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Influence of Store Atmosphere on the Shopper's Behavior: The Case of Yves Rocher

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  • Neofaculty Europe

Abstract

Why some shops attract more customers than others? At the heart of an increasingly competitive environment in which the products are less differentiated, retailers must find new ways to exist in the minds of consumers. They play, to do this, the sensitivity map to create and maintain a link with customers. A successful strategy tribal brand management via consumer tribes or the creation of an atmosphere in the image of the brand by the dramatization of the shop atmosphere appears as key success factors can enable retailers to achieve a sustainable competitive advantage. Although research has already highlighted the links between the shop atmosphere and consumer behavior, it has rarely done holistically and still face many problems. Through this study we try to analyze the influence of the atmosphere on shopper behavior, particularly through the study of loyalty to the brand and purchasing behavior.
Journal of Business and Economics, ISSN 2155-7950, USA
December 2016, Volume 7, No. 12, pp.
DOI:
©
Academic Star Publishing Company, 2016
http://www.academicstar.us
249
Influence of Store Atmosphere on the Shopper’s Behavior:
The Case of Yves Rocher
Jérémie Aboiron1, Julie Aubin2
(1. Aboiron & Associates, Paris; 2. Agence Hulotte, Paris)
Abstract: Why some shops attract more customers than others? At the heart of an increasingly competitive
environment in which the products are less differentiated, retailers must find new ways to exist in the minds of
consumers. They play, to do this, the sensitivity map to create and maintain a link with customers. A successful
strategy tribal brand management via consumer tribes or the creation of an atmosphere in the image of the brand
by the dramatization of the shop atmosphere appears as key success factors can enable retailers to achieve a
sustainable competitive advantage. Although research has already highlighted the links between the shop
atmosphere and consumer behavior, it has rarely done holistically and still face many problems. Through this
study we try to analyze the influence of the atmosphere on shopper behavior, particularly through the study of
loyalty to the brand and purchasing behavior.
Key words: shop atmosphere; direct marketing; retail; shopper behavior
JEL code: M3
1. Introduction
At the heart of an increasingly competitive environment in which products are less and less differentiated
(Lemoine, 2003; Lemoine & Badot, 2008; Filser, 2001), brands have to find new means to exist in customers
mind. To do so, they opt for sensitivity in order to create and maintain a connection with their customers (Hetzel,
1996). Adopting a successful tribal management of the brand through consumer tribes (Lemoine & Badot, 2008)
or creating an atmosphere corresponding to the brand image through retail design appear as key factors of success
allowing stores to show a long-term competitive advantage.
According to Filser (2001), customers shopping experience is what gives retail spaces their main
competitive advantage against the web. Defined as a personal often emotionally-charged experience based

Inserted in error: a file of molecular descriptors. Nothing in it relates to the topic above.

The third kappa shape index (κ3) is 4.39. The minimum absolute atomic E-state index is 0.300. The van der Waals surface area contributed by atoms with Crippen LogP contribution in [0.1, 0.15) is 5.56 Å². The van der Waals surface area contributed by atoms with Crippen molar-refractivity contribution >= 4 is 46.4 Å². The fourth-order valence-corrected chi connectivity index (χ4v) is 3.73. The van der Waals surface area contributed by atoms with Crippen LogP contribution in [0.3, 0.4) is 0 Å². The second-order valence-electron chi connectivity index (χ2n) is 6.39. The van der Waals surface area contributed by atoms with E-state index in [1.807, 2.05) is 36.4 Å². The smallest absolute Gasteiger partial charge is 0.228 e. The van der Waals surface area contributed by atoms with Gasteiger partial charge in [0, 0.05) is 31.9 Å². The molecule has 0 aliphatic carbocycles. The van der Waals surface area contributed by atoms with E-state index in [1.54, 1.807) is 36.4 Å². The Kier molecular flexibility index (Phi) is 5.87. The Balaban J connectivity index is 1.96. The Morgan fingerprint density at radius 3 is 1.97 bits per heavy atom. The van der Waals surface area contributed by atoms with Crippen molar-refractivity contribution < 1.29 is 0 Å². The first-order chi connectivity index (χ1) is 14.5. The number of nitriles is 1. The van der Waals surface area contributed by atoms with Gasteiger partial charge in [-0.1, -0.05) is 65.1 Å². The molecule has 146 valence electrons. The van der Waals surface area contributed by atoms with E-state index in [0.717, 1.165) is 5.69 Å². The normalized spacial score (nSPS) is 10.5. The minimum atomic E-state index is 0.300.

on the interaction with stimuli represented by the products and services made available by the consumption
system(CARU, COVA, 2002), the customers shopping experience in the retail space is an opportunity to affect
the sensitivity of a person towards the brand. If «the distribution of a good product at a good price is not enough
anymore » to satisfy consumers (Filser, 2001), it must be because todays customers are expecting more than
simply having their needs fulfilled; successful concepts such as Nature & Découvertes, Planète Saturn or
Abercrombie & Fitch have showed that it is essential for brands to offer a rewarding customer experience.
Besides, Rieunier (2000) stresses that the life cycle of stores have been reduced by half in 20 years”. There
Jérémie Aboiron, research areas/interests:? Email: jeremie@aboiron.com.
Influence of Store Atmosphere on the Shopper’s Behavior: The Case of Yves Rocher
250
are 3 main reasons for this: the increasingly harder competition; the will to re-enchant the customer and the quest
for pleasure through purchase; and the increasing importance of retail design, which has become the first
communication medium of major retailers. Badot and Dupuis (2001) remind us, for that matter, the significance
and growth of investments linked to retail design.
Although studies have already showed connections between store atmosphere and the shoppers behavior
(Rieunier, 2000; Bakini Driss, Ben Lallouna Hafsia, Jerbi, 2009; Hetzel, 2000, 2002; Lemoine, 2003 for example),
they rarely did it with a holistic approach and remain confronted to many questions. This study will attempt to
analyze the influence of atmosphere on the shoppers behavior, especially through a survey on brand loyalty and
buying behavior.
2. Concept of Atmosphere in Marketing
2.1 Store Atmosphere
Kotler (1973-1974) defines store atmosphere as the effort to design buying environments to produce
specific emotional effects in the buyer such as pleasure or stimulation that enhance purchase probability”.
Later, Derbaix (1987) specified this definition and described atmosphere as an arrangement of the retail
space with an emotional orientation in order to produce feelings of well-being, welcome, joy, discount, etc.
Then, Rieunier and Dauce (2001) developed the idea that atmosphere are made of all the intangible elements